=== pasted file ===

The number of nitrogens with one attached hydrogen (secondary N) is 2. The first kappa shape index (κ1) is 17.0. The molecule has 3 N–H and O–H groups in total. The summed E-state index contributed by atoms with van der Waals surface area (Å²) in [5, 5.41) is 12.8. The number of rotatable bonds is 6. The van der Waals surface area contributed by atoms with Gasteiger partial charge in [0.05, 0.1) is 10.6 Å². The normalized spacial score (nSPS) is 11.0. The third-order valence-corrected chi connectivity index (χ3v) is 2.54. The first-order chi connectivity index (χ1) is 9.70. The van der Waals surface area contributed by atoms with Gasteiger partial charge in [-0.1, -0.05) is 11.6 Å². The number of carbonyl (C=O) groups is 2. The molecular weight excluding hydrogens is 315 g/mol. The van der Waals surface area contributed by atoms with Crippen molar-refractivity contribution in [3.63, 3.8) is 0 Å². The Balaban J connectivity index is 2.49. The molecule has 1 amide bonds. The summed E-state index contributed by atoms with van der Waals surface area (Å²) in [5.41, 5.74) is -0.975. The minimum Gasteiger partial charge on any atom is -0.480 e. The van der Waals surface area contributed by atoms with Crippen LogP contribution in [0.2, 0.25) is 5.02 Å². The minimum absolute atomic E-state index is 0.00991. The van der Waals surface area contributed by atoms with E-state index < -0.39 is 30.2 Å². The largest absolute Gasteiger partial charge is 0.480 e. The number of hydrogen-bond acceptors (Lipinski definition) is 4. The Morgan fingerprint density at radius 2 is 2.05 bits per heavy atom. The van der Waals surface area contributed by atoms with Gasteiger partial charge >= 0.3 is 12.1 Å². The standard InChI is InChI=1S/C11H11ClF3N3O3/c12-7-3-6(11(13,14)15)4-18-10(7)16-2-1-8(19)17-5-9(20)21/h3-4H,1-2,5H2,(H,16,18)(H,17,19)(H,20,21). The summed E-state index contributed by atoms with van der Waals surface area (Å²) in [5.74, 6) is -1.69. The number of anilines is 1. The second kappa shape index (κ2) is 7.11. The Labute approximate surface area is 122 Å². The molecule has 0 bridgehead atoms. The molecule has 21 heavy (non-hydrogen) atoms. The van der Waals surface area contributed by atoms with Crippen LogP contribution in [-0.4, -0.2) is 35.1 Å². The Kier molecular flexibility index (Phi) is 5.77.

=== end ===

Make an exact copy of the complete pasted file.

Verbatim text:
The number of nitrogens with one attached hydrogen (secondary N) is 2. The first kappa shape index (κ1) is 17.0. The molecule has 3 N–H and O–H groups in total. The summed E-state index contributed by atoms with van der Waals surface area (Å²) in [5, 5.41) is 12.8. The number of rotatable bonds is 6. The van der Waals surface area contributed by atoms with Gasteiger partial charge in [0.05, 0.1) is 10.6 Å². The normalized spacial score (nSPS) is 11.0. The third-order valence-corrected chi connectivity index (χ3v) is 2.54. The first-order chi connectivity index (χ1) is 9.70. The van der Waals surface area contributed by atoms with Gasteiger partial charge in [-0.1, -0.05) is 11.6 Å². The number of carbonyl (C=O) groups is 2. The molecular weight excluding hydrogens is 315 g/mol. The van der Waals surface area contributed by atoms with Crippen molar-refractivity contribution in [3.63, 3.8) is 0 Å². The Balaban J connectivity index is 2.49. The molecule has 1 amide bonds. The summed E-state index contributed by atoms with van der Waals surface area (Å²) in [5.41, 5.74) is -0.975. The minimum Gasteiger partial charge on any atom is -0.480 e. The van der Waals surface area contributed by atoms with Crippen LogP contribution in [0.2, 0.25) is 5.02 Å². The minimum absolute atomic E-state index is 0.00991. The van der Waals surface area contributed by atoms with E-state index < -0.39 is 30.2 Å². The largest absolute Gasteiger partial charge is 0.480 e. The number of hydrogen-bond acceptors (Lipinski definition) is 4. The Morgan fingerprint density at radius 2 is 2.05 bits per heavy atom. The van der Waals surface area contributed by atoms with Gasteiger partial charge >= 0.3 is 12.1 Å². The standard InChI is InChI=1S/C11H11ClF3N3O3/c12-7-3-6(11(13,14)15)4-18-10(7)16-2-1-8(19)17-5-9(20)21/h3-4H,1-2,5H2,(H,16,18)(H,17,19)(H,20,21). The summed E-state index contributed by atoms with van der Waals surface area (Å²) in [5.74, 6) is -1.69. The number of anilines is 1. The second kappa shape index (κ2) is 7.11. The Labute approximate surface area is 122 Å². The molecule has 0 bridgehead atoms. The molecule has 21 heavy (non-hydrogen) atoms. The van der Waals surface area contributed by atoms with Crippen LogP contribution in [-0.4, -0.2) is 35.1 Å². The Kier molecular flexibility index (Phi) is 5.77.